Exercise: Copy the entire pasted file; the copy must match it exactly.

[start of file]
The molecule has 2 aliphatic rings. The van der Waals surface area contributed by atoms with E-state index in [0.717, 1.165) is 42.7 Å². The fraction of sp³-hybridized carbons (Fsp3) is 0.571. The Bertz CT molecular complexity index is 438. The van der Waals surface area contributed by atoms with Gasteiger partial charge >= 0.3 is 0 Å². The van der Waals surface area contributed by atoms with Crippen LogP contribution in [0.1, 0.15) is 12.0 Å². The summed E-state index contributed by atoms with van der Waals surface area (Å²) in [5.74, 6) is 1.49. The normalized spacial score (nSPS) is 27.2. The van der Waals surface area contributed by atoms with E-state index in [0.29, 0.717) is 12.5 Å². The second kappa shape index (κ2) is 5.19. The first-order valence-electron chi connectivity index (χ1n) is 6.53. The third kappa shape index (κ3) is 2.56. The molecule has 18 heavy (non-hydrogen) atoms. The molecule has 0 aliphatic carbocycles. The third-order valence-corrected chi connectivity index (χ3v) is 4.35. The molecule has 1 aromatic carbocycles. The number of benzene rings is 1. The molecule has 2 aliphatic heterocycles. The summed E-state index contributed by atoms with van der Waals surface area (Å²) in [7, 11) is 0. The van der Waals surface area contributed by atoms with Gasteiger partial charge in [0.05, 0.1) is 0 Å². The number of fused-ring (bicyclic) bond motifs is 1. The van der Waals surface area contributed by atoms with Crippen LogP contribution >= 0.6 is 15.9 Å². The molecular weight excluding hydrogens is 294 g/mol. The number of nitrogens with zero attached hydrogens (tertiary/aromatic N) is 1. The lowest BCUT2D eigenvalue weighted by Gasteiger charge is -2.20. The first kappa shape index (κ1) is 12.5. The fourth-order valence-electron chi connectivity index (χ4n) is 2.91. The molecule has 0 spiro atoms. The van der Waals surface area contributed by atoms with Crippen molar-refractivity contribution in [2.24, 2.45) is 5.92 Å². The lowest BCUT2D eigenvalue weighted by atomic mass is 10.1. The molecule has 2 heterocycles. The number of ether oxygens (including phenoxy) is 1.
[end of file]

The molecule has 2 aliphatic rings. The van der Waals surface area contributed by atoms with E-state index in [0.717, 1.165) is 42.7 Å². The fraction of sp³-hybridized carbons (Fsp3) is 0.571. The Bertz CT molecular complexity index is 438. The van der Waals surface area contributed by atoms with Gasteiger partial charge >= 0.3 is 0 Å². The van der Waals surface area contributed by atoms with Crippen LogP contribution in [0.1, 0.15) is 12.0 Å². The summed E-state index contributed by atoms with van der Waals surface area (Å²) in [5.74, 6) is 1.49. The normalized spacial score (nSPS) is 27.2. The van der Waals surface area contributed by atoms with E-state index in [0.29, 0.717) is 12.5 Å². The second kappa shape index (κ2) is 5.19. The first-order valence-electron chi connectivity index (χ1n) is 6.53. The third kappa shape index (κ3) is 2.56. The molecule has 18 heavy (non-hydrogen) atoms. The molecule has 0 aliphatic carbocycles. The third-order valence-corrected chi connectivity index (χ3v) is 4.35. The molecule has 1 aromatic carbocycles. The number of benzene rings is 1. The molecule has 2 aliphatic heterocycles. The summed E-state index contributed by atoms with van der Waals surface area (Å²) in [7, 11) is 0. The van der Waals surface area contributed by atoms with Gasteiger partial charge in [0.05, 0.1) is 0 Å². The number of fused-ring (bicyclic) bond motifs is 1. The van der Waals surface area contributed by atoms with Crippen LogP contribution >= 0.6 is 15.9 Å². The molecular weight excluding hydrogens is 294 g/mol. The number of nitrogens with zero attached hydrogens (tertiary/aromatic N) is 1. The lowest BCUT2D eigenvalue weighted by Gasteiger charge is -2.20. The first kappa shape index (κ1) is 12.5. The fourth-order valence-electron chi connectivity index (χ4n) is 2.91. The molecule has 0 spiro atoms. The van der Waals surface area contributed by atoms with Crippen molar-refractivity contribution in [2.24, 2.45) is 5.92 Å². The lowest BCUT2D eigenvalue weighted by atomic mass is 10.1. The molecule has 2 heterocycles. The number of ether oxygens (including phenoxy) is 1.